Oriental herbal medicine have been used for centuries and have been a part of our Center since the begining. Oriental herbology focuses on the myriad ways plants can be used to heal patients and maintain whole-body health.
Herbal teas and formulas often are prescribed both as a complement to acupuncture treatments and as a primary form of therapy. Professionally selected for individual herbs can help change unhealthful balances and patterns the patient’s body. The herbs are particularly effective with chronic problems as well as the more acute versions of the common ailments, which do not respond as readily to Western medicines.
Services Overview Chinese and European Herbal teas Individual formulas Supplements Herbal Store with over 600 raw herbs Free Consultation Organic European Herbs Buckthorn Bark Calamus Root White WIllow Bark Birch Bark Birch Leaf Black Walnut Leaf Cleavers Goldenseal Root Linden Leaf and Flower Red Clover Blossoms Whole White Peony Root Echinacea Purpurea Root Nettle Leaf Flax Seeds Hawthorn Berry Lemon Balm Uva Ursi Leaf Peppermint Leaf Rose Hips Whole Dandelion Leaf Chrysantemum Flowers Orange Peal Domestic Elder Berries
It is said that Chinese Herbal Medicine began thousands of years ago when a farmer found a snake near his hut, which he then beat with a hoe and left for dead. A few days later, the farmer found the snake slithering around and again tried to kill it. Another few days passed and the snake miraculously reappeared in the farmer’s plot. The farmer beat the snake again, but this time he followed it and watched the snake crawl into a clump of weeds that it began to eat. The next day the snake was already on the mend, its wounds healing.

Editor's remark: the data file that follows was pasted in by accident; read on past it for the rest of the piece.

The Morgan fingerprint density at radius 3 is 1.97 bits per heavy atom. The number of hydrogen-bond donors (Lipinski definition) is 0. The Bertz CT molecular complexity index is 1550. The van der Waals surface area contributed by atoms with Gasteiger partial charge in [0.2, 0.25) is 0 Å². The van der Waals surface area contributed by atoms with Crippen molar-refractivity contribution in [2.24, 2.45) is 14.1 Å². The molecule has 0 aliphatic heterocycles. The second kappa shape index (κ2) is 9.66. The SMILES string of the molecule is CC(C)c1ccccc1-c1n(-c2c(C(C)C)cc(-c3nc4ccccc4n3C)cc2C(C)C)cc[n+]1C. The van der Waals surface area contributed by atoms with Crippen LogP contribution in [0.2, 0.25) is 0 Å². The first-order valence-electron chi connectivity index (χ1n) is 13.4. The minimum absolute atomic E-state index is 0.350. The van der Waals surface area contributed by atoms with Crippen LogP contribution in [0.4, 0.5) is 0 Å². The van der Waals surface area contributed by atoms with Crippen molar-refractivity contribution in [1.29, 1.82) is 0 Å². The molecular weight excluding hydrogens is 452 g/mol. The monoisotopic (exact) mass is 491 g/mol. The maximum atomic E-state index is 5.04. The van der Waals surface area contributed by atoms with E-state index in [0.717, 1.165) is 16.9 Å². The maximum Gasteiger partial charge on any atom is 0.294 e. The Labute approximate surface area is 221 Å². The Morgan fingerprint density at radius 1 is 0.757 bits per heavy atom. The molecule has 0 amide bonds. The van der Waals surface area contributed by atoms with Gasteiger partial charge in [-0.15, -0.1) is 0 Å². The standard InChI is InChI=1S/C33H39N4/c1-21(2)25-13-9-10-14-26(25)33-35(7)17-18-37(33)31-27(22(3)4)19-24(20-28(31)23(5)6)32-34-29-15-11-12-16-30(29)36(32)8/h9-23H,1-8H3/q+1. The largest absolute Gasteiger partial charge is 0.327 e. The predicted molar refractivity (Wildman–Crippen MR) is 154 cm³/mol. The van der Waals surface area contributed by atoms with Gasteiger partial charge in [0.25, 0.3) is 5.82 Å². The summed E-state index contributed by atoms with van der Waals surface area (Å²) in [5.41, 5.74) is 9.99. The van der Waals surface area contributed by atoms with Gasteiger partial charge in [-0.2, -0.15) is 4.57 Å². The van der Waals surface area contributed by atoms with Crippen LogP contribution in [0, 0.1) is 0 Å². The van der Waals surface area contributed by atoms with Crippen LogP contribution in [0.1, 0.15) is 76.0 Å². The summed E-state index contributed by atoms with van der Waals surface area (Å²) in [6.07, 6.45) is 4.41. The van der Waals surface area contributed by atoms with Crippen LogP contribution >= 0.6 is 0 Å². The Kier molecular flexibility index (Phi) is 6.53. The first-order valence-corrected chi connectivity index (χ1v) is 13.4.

The clump of weeds is now the main ingredient of a Chinese Herbal formula YunNan BaiYao, which stops bleeding(internal or external) by bonding the edges of wounds and quickly healing torn tissue.
The actual origins of Chinese Herbal Medicine can be traced back to an ancient text written between 200 BCE and 100 ACE.This text, the Inner Classic, contains the earliest known mention of the theoretical and philosophical foundations of Chinese Medicine. Within the Inner Classic there is mention of 12 herbal prescriptions, with a total of 28 individual substances.
The following 2000 years gave rise to an increase in the number of substances and a corresponding increase in the number offormulae. This increase is due in part to the inclusion of herbs from the Chinese Folk traditions, as well as the importationof herbs from other parts of the world.